60 Minutes: What’s next for Apple?

The technology giant’s CEO, Tim Cook, addresses issues concerning his company — including encryption technology, corporate taxes, and manufacturing products in China

What’s next for Apple?

Inside Apple, part two


The anatomy of an iPhone camera

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  1. RC commented on Dec 21

    With all due respect, Apple is a “fashion” company, and less of a tech company.
    Better cameras than the iPhone cameras were being used in consumer products almost 4 to 5 years back.
    Apple’s software generally sucks because the company is only focused on the physical aspects of the product – and hence its a fashion company.
    For those of us in tech, the amazement Charlie feels (or fakes) at the technical aspects look downright mundane.

    Not taking anything away from Apple. Has there ever been a company that went from being almost bankrupt to the biggest company in the world ever?

    • kaleberg commented on Dec 21

      Apple is an old fashioned computer company. Computer companies used to manufacture both the hardware and software for their machines which meant they could balance the two, for example, using better software to overcome deficiencies in hardware and vice versa. Apple still does that. That’s why other hardware manufacturers might have better specifications on their camera, but even Android review sites concede that the iPhone takes very good looking pictures, usually better than any Android phone. (The comments on one such article were hilarious.)

      It isn’t that Apple is a fashion company, though it seems that they are the only computer manufacturer which actually considers how the product looks and works. The others just try to sell based on technical specs or they copy Apple, often poorly. In some ways it seems strange that only Apple even cares if all the buttons and connectors line up. It really isn’t that hard. A company just has to care.

      The trick is that Apple is a software driven company that sells hardware. For example, people want better battery life. Since Apple isn’t at the forefront of battery design, they choose a good enough battery, sacrifice easy battery replacement and then tweak the battery’s firmware. They rewrite the kernel of their operating system to bunch up processor activity and minimize the number of power burning speed ups and slow downs. They offload as much “attention” software to the firmware in lower power auxiliary processors such as those in sensors and software radios. There are phones with bigger batteries and better battery technology, but Apple does pretty well in every battery benchmark in a given sized package.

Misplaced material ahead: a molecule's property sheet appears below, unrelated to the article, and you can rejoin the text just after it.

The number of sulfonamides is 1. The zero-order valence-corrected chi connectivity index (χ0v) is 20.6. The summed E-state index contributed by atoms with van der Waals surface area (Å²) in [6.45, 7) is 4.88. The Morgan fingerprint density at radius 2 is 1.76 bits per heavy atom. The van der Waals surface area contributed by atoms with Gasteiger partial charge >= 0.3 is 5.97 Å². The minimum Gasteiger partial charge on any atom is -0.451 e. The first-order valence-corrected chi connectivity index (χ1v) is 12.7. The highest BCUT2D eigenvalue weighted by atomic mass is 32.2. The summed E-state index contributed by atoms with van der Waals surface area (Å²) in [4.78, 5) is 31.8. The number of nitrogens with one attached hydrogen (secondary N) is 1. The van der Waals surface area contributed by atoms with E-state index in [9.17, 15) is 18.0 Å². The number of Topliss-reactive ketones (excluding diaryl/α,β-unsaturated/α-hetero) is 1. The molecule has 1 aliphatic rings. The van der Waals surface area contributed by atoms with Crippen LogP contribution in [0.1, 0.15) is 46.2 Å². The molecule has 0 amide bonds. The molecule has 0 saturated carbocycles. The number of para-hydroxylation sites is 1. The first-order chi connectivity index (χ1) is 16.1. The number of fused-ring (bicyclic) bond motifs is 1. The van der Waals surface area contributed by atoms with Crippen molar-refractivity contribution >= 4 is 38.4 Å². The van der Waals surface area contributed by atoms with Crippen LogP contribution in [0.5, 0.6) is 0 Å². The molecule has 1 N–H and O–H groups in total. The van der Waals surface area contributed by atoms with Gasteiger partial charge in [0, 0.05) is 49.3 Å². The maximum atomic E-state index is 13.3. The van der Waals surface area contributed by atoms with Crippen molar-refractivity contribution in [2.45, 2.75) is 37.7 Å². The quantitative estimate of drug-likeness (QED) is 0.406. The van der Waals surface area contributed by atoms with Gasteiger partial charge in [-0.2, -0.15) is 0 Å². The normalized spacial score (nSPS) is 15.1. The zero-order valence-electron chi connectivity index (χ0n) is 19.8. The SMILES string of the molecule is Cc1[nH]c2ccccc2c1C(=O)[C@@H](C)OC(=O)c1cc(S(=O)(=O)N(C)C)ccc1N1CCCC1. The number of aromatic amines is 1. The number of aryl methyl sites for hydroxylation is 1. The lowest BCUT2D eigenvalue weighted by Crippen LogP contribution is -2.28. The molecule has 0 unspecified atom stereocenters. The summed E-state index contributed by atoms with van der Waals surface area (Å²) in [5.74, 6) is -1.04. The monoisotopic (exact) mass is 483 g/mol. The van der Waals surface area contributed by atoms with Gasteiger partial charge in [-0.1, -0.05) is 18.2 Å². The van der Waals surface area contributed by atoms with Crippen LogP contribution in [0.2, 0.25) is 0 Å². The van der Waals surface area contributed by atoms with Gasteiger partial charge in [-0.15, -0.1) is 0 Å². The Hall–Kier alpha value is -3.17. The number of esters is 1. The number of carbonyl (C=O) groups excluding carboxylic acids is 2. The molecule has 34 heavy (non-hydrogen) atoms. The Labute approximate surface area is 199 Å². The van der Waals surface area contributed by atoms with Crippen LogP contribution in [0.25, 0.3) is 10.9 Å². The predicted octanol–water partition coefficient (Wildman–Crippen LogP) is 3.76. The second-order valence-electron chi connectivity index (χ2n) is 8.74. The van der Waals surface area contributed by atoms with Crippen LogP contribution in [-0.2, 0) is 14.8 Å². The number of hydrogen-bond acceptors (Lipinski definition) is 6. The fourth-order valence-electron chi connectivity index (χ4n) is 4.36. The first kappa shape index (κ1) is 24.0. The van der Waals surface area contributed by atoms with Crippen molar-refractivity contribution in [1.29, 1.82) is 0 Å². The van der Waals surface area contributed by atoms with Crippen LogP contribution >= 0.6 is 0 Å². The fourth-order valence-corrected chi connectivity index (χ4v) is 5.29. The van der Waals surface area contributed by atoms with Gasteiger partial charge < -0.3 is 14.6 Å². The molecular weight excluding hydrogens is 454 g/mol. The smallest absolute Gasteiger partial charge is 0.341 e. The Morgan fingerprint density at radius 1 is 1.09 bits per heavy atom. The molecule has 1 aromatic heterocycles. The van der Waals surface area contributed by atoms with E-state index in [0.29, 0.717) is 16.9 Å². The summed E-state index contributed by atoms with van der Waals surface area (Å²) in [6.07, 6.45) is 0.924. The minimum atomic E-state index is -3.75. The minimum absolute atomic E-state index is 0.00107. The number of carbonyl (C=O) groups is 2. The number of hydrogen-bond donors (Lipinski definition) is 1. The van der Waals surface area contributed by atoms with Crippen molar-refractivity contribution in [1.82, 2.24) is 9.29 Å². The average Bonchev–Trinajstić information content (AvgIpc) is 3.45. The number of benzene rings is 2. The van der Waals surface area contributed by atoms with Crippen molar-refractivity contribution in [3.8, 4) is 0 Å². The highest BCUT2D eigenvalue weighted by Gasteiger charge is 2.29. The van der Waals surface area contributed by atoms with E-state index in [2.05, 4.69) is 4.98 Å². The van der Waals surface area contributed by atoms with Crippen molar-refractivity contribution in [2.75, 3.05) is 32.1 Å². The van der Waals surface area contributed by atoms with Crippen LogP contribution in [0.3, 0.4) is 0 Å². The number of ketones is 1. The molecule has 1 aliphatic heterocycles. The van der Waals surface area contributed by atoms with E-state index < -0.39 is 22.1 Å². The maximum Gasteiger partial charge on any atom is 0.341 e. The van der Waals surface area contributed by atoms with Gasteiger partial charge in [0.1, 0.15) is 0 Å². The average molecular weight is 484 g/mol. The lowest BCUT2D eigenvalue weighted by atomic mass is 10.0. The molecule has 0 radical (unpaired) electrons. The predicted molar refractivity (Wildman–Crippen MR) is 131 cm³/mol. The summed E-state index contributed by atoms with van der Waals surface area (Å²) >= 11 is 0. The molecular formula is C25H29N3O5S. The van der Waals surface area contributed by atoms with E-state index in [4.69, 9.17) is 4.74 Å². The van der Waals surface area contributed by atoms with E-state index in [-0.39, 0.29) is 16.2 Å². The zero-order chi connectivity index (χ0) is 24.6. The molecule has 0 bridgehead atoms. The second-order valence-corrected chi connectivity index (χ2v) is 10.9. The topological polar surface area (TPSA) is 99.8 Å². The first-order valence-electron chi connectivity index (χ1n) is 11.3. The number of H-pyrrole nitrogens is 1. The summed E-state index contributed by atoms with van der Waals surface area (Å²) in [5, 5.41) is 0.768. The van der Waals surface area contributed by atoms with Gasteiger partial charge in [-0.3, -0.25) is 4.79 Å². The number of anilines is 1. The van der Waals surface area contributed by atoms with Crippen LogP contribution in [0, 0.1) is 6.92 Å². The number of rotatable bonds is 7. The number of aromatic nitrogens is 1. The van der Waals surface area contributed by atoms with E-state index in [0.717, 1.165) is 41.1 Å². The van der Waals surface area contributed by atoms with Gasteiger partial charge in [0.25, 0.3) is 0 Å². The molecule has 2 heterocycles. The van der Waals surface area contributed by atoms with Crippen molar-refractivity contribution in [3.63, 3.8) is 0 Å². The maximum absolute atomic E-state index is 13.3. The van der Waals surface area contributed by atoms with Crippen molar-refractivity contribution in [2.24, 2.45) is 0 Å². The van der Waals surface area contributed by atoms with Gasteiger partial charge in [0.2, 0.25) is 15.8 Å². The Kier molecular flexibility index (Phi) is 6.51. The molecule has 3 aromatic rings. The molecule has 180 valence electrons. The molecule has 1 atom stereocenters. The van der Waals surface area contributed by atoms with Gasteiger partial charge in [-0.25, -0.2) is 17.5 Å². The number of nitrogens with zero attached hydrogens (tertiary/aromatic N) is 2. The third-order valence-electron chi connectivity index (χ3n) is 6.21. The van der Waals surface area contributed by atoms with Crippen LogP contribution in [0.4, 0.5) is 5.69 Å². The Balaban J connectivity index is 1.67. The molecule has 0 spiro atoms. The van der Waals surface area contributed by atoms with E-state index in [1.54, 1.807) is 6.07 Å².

There seem to be two problems people have with Apple. One is that they are software driven, and no one really understands computer software. I’ve worked in the field, and people just don’t get it. The other is that they recognize that customers care about how something looks. Some of this is just fashion, but some of it is signaling. If Apple appears to care that their bezels line up properly, there is a good chance that they soldered the processor to the mother board properly as well. For some reason these drive some people nuts.

      I often see pictures of pretty, high performance cars on this website. If they were judged the same way people judge Apple, I’d see some comments about those cars being fashion statements, overpriced, overhyped toys and so on. Someone would point out that you could get better performance if you dropped a V12 in a converted rickshaw, but no one cares about quality cars because a V12 in a rickshaw looks like a donkey dropped something.